Interactive Financial Literacy Course: Why it is Awesome & How to Use it

7Sisters’ offers an interactive Financial Literacy course. Why it is awesome & how to use it.

Interactive Financial Literacy Course

Interactive Financial Literacy Course: Why it is Awesome & How to Use it

Homeschool high schoolers need to be prepared for life.

Too many times, American teens graduate high school without actually having experience with wisely planning for and managing money. On the other hand, high school graduates who have done planning and budgeting and thinking about the future tend to manage their years on their own better.

7Sisters Financial Literacy course is a excellent way to prepare teens. (Vicki’s youngest son completed this course years ago and he’s still managing his money and planning for the future wisely.) So here’s a look at an interactive Financial Literacy course: Why it is awesome & how to use it by our 7Sister, Sara Hayes (the author of the course).

Interactive Financial Literacy Course
Click image for full product description – $34.99

FitLit is awesome because it is uniquely interactive. Rather than passively reading a textbook, students do life-changing research and truly engage the curriculum. FinLit utilizes many web articles, videos, and activities to reinforce material introduced in the text.  We’ve tried to keep the course fresh and interesting to students and avoid the hum-drum of same-old, same-old.

FinLit is awesome because homeschool high schoolers can do their work directly on their devices. We realize many students enjoy working directly on their computer or device, so many of the Worksheets in the text are editable (or ‘fill-able’). If you student does not prefer this, simply print each worksheet and your student can fill it out by hand!

*First, FinLit  notice that is made up of five files.  The one entitled TEXT is the textbook itself.  Let’s look at this first.  On pages 5 & 6, we provide a brief “How to Use This Book” section to help you get started.  (This section says there are FOUR files — the fifth is the Errata — more on that later.) Does the information in this section answer any questions for you?

*Second, look over:

  • the course,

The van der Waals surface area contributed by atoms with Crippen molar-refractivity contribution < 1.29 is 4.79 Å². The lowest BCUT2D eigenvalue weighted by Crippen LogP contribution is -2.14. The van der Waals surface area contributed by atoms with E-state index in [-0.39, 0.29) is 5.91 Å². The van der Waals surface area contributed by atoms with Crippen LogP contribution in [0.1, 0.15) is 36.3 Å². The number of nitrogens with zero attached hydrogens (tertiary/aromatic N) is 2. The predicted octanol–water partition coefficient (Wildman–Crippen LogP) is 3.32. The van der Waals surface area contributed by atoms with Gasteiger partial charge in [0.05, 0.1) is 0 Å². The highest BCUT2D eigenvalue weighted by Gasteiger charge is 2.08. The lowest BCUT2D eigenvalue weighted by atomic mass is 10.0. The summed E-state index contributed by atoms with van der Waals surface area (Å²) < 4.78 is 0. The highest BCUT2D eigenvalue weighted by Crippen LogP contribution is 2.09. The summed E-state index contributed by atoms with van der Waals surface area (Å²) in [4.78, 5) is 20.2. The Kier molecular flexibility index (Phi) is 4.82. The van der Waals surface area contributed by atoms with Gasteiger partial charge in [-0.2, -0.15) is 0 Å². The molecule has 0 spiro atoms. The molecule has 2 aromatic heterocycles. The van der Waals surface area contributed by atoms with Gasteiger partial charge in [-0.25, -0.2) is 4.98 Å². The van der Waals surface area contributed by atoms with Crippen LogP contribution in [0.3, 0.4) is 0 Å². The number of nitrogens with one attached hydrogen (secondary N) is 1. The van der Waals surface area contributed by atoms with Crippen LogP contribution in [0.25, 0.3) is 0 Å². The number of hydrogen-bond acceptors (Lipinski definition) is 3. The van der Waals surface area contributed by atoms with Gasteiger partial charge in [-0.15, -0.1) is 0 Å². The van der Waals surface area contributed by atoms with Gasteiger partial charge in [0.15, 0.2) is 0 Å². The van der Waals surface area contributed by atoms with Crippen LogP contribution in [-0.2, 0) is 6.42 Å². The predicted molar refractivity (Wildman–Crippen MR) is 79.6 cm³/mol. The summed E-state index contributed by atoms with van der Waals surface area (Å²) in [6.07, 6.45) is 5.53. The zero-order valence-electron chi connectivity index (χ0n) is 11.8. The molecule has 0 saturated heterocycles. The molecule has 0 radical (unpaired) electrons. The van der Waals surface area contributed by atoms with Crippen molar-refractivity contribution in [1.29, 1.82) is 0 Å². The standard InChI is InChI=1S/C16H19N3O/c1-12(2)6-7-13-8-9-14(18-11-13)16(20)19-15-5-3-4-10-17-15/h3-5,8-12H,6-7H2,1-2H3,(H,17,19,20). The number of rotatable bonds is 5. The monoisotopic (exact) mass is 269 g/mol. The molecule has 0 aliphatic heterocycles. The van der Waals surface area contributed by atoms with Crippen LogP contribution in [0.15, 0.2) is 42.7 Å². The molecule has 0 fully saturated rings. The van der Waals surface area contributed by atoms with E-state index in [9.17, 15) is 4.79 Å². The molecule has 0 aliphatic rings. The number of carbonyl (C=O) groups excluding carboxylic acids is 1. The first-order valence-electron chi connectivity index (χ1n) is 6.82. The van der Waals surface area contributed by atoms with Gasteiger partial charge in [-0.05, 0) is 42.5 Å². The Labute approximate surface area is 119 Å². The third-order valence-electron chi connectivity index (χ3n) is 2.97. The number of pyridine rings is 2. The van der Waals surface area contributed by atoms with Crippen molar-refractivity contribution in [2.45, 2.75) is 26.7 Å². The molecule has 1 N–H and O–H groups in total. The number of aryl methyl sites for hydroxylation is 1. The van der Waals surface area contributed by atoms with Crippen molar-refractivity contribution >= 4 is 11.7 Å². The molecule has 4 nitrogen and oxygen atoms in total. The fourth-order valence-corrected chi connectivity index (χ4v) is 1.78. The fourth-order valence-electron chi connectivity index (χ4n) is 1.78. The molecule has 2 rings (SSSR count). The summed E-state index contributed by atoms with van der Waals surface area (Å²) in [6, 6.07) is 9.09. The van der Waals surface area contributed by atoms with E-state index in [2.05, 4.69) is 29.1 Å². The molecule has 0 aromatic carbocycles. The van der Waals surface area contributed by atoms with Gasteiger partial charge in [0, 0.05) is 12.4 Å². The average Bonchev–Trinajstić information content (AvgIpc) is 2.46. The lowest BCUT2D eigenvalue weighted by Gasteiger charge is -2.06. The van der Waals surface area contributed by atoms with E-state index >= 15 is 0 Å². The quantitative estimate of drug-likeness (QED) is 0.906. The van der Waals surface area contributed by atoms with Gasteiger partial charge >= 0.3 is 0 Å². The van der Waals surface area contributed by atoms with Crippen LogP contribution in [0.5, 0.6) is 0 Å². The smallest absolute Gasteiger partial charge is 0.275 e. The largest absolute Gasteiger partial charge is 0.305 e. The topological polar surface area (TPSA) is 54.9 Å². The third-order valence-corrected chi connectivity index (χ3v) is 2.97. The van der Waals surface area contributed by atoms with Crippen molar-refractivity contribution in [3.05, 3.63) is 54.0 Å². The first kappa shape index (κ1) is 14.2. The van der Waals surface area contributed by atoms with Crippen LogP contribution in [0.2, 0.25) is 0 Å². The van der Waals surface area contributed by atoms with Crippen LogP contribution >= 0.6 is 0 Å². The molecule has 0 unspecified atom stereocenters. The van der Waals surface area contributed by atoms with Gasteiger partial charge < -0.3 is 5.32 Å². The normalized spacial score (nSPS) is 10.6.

• its assignments (found in the text [throughout the chapter, in text boxes] and in the Worksheet file), and
  • its tests.

*Third, consider the needs of your own student and decide the level at which you would like him or her to complete the course.  If you want your homeschool high schooler to “level up” to College Prep, Advanced or Honors Level credits, simply follow the instructions. (Just FYI, the “Suggestions for Further Reading” which is used for leveling up is on pages 136-137 of the textbook.)

While only the Average High School level mentions parental involvement while going through the course, parents can provide valuable insight by sharing their experience with their students as they move through the course at any level.  (This course CAN and has been very successfully completed by students with minimal parental involvement.  Daily parental involvement is not a requirement.)

Interactive Financial Literacy Course: Why it is Awesome & How to Use it 7SistersHomeschool.com

*Fourth, it would be good to consider the general time frame you have in mind for your student’s completion of this course. FinLit is written as a two-semester course, but, as we know, one of the beauties of homeschooling is that we can adapt courses to fit the student/family needs and schedules.  I suggest you divide up the course to fit into your time frame, taking note of the chapters that are longer and require more time (Chapters 3, 5, and 6, for example).